The recent announcement by the Minister of Communications, Alhaji Adebayo Shittu on the intention of the Federal Government to introduce a new tax on calls and other activities made on mobile telephones by subscribers of telecommunications service providers in Nigeria is clearly yet another means to overburden Nigerians, majority of whom are already excruciatingly strangulated by the prevailing hardships occasioned by the downturn of our national economy.
Nigerians, especially workers, are already contending with multiple taxes which we all pay as workers despite the fact that public infrastructures and services these taxes are meant to provide are either unavailable or unaffordable to the ordinary citizens, especially workers, peasants and the poor while the rich minority and corporate organisations, including multinational companies have continued to evade payment of taxes with unbridled impunity. Indeed, not a few multinational companies operate freely without paying taxes just as they ferry multi billion dollars in profits out of the country unimpeded while workers obediently pay their taxes under the auspices of Pay As You Earn, Income Tax, Value Added Tax, Consumption Tax etc even as their wages continuously slide in value as they can no longer take care of family needs.
While we have no doubts about the ailing condition of our economy, workers and the poor cannot bear the brunt of the flagrant abuses by past governments and their cronies which has brought the national economy to comatose as a direct consequence of corruption, which dominated governance in our country for decades unchecked despite constant condemnations, warnings and protests by labour and its allies.
Taxing the poor is not the solution to our present economic crisis; it has never been proven anywhere in the world to wake up dying economies even as it is obvious that it is the usual “No Alternative” solutions rammed down our throats by neo liberal institutions through our governments.
We see the proposal to further impose taxes on the poor as an open affront that will lead to greater social crisis with the attendant potential to destroy the whole essence of good governance, which is all that is required to make any government unpopular.
The real principles of taxation is to make the rich pay more for the benefit of society in general and not to expropriate the downtrodden who have never benefitted from the affluence enjoyed by those responsible for diverting our collective patrimony to the advantage of the very few individuals with unbridled access to public funds.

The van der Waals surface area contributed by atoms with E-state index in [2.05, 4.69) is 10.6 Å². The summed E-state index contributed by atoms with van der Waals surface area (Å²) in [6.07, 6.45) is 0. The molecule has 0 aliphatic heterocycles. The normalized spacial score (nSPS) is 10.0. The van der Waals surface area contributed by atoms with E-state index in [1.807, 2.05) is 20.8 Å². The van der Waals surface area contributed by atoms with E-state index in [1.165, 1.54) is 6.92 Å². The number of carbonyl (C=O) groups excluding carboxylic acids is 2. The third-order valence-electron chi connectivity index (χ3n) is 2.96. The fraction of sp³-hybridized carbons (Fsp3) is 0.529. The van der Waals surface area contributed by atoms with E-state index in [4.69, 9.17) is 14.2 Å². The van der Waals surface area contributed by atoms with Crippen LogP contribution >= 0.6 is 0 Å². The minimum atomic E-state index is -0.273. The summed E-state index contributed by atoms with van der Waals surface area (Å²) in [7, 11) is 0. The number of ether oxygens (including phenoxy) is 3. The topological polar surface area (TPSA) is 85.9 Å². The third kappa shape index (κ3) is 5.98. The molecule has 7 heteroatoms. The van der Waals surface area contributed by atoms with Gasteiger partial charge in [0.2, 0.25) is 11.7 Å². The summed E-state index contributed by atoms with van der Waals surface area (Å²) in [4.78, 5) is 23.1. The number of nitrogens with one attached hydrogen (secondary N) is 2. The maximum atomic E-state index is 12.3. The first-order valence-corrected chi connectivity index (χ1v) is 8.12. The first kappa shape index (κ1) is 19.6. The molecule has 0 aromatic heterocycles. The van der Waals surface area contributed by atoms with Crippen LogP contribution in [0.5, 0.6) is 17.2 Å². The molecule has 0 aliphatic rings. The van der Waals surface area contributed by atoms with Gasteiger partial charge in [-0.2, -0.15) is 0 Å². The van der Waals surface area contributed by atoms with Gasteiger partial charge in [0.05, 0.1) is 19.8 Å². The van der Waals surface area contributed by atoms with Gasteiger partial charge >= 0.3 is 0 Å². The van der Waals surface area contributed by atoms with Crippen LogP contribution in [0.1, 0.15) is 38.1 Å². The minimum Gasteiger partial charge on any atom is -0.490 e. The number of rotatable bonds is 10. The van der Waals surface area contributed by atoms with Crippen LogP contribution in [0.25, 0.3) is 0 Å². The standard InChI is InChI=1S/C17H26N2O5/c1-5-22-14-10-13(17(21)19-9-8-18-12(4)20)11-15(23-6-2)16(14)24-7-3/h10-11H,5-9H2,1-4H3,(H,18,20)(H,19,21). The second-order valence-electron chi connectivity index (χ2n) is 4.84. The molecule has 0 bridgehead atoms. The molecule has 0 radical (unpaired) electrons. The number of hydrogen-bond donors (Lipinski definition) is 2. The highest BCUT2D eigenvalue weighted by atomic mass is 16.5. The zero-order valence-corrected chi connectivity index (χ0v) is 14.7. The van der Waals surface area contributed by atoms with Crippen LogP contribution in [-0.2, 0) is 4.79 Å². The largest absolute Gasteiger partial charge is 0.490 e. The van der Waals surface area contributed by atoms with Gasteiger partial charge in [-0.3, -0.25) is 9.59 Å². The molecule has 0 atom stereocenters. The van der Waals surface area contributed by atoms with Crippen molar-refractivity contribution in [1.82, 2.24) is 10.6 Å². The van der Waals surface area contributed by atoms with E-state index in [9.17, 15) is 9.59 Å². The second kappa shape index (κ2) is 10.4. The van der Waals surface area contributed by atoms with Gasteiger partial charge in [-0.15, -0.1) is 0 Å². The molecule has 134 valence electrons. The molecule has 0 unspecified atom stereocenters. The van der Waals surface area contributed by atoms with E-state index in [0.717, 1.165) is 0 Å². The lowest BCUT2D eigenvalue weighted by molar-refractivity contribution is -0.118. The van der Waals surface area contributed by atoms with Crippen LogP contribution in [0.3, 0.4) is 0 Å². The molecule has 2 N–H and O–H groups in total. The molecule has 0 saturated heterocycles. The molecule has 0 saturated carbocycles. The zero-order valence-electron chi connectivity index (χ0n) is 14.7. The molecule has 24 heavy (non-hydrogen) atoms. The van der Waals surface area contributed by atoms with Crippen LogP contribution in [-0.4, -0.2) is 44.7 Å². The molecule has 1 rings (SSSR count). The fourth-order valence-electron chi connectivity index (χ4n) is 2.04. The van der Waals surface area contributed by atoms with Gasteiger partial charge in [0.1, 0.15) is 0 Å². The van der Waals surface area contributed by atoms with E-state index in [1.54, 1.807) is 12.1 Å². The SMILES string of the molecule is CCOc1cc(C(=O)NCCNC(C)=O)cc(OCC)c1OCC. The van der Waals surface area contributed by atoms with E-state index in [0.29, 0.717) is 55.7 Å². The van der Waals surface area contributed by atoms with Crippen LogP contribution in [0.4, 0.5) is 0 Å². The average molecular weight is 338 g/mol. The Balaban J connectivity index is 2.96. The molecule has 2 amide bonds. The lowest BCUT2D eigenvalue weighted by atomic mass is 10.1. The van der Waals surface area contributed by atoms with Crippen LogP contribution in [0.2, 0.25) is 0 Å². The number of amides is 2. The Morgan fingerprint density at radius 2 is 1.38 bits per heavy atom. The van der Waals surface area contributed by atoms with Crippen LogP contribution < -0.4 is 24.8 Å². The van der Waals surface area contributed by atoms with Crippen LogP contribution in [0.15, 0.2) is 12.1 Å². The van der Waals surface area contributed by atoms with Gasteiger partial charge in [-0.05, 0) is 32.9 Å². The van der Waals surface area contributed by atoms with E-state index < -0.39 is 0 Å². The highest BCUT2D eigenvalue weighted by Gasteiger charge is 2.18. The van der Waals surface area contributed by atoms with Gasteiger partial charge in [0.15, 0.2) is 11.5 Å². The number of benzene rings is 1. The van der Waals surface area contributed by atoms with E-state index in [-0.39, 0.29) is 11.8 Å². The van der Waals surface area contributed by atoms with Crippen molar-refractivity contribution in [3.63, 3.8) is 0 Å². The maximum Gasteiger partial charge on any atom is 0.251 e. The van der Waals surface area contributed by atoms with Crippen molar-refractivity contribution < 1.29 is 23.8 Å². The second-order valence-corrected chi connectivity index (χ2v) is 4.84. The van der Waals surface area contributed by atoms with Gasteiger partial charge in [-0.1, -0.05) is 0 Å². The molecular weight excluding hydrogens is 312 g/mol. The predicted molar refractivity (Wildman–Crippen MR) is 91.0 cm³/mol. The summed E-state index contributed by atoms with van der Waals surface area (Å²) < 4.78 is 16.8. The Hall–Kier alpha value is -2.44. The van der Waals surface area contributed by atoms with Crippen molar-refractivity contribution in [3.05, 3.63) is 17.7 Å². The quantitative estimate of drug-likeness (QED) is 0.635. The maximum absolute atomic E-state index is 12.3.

What the government need do to ensure sustainable development is to create and empower institutions that are responsible for industrial growth and development targeted at generating massive quality employment for our youths. It is not only deceitful but economically unviable to give the impression to unemployed youths that the touted Communications Tax is intended to create jobs for them as this has become a familiar tune played by previous governments to hoodwink us into paying more for what never came to reality. Were we not told that the Petroleum tax, Value Added Tax, and several other taxes and levies were meant to create jobs? Today, there are no evidences that these taxes created any significant job. The public is continuously inundated with stories about how public funds were diverted to private uses; funds contributed mainly by workers and the poor with the rich swimming in flamboyant wealth that are never taxed.
The issue of job creation and re-industrialisation of our country has been subjected to several policy summersaults, contradictions and abandonment such that it leaves an impression that public policies, especially those targeted at developing public infrastructures that would benefit the society, are ultimately designed to serve the interests of a few. We can’t continue this way.
Government does not need new tax regimes, what is needed is a full, all-encompassing policy overhaul that will harmonise policies and institutional frameworks focused on industrialisation and job creation and not further imposition of taxes that ultimately deepens mass poverty.
Government must revisit all prevailing taxes and levies with a clear intention to block leakages, take proper account and direct the resources to their original purposes.
The youths and the teaming unemployed must refuse to be deceived by government or its agents, especially Ministers who still believe policies must be imposed on our people despite popular rejection as the Minister of Communications seem to be doing. We are not under military dictatorship when policies were imposed on our people disdainfully without taking any considerations for public views and interests. Organising youth support rallies to force the proposed Communications Tax on us is primitive and inimical to democratic tenets.
The youths and the unemployed must refuse to be used any further against their future. They should recall that all previous policies designed with similar intentions only ended up serving interests other than theirs and insist that all such previous policies must be implemented scrupulously without further extorting more money from the poor.
On our part, we reject the Communications Tax in its totality and assure of our readiness to mobilise Nigerian workers and their allies against the proposal.
Telecommunication should not be treated as a luxury as it is a necessity everywhere in the world. Apart from further impoverishing our people, the proposed tax will reduce the number of people with access to telecommunications services to the detriment of our society.
It is not too late for the government to withdraw this proposal in the interest of the Nigerian people a statement issued by NLC President, Ayuba Wabba, said.